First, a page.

Call her a diva. Call her a comedienne. Call her a pop culture prophet. Call her an aggravating, petulant, whiny, self-absorbed bitch. Call her what you will, but this lady, and let the record show that I did call her a lady, puts on one hell of a show.

Her act is decidely not run-of-the-mill, pulling in elements of schtick, Warholesque pop commentary and playing up the sense of ambiguity, especially sexual, that has come to be the Bernhard trademark.

During the show Bernhard alternates between song and stand-up, with clever segues tying both aspects together. Her seeming disdain for virtually everything encapsulated the tone of her comedy while her singing reflected a potentially sensitive side. But the overarching cynicism she spews about makes it difficult to determine whether or not she is sincere. More than likely that's exactly how she wants it.

Targets for her comedy included anyone involved in the high-fashion industry, the Sharon Tate murders, Joan Didion, Marky Mark and Madonna.

Speaking of Madonna, did anyone really enjoy the backstage, gooey, sappy, "gritty," ego-stroking portions of Truth or Dare? Sure the concert footage was nice, but let's face it, the woman consists of little more than a series of self-indulgant poses if we are to believe what the camera recorded. Really trite.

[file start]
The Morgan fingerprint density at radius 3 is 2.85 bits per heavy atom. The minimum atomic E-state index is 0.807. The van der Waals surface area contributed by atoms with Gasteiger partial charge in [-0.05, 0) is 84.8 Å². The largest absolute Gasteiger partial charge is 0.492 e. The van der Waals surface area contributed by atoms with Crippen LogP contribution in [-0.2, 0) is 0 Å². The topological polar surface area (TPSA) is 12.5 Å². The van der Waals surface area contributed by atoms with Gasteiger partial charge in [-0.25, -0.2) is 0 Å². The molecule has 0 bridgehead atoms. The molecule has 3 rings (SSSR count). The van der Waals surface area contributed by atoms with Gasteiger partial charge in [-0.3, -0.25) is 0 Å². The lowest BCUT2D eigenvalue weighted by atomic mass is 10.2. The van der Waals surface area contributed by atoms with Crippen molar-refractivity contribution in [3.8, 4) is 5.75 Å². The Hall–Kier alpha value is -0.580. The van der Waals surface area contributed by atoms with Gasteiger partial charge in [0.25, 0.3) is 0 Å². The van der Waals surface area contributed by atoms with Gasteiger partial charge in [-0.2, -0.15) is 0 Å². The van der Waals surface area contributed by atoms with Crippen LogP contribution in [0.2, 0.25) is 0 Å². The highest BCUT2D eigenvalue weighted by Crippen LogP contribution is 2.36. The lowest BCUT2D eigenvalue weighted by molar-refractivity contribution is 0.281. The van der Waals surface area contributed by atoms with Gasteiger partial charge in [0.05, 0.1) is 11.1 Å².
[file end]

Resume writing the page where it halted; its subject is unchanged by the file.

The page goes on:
But I digress.

As cutting as Bernhard's comedy was, her singing was equally impressive. While she will probably never rank in the top five songbirds of the 20th century, she does possess a voice capable of some nifty gymnastics.

Her renditions of Prince's "Little Red Corvette," and CSNY's "Stardust" contained a comical Sarah Vaughan feel. The encore medley with "Ladies Night," "Lady Marmalade," and "Lady Godiva" bubbled with saucy parody of those fabulous disco `70s. She even mangaged an interesting facsimilie of Streisand's "People."

Judging from the audience response, Bernhard's show was a success. A sizeable congregation of gays, lesbians and bisexuals attended the performance and brought her back for two encores.

As one satisfied patron told me after the show, "She speaks to us. It's that simple."








The UH Challenger Program does exactly what its name implies -- it challenges students to excel in a college career.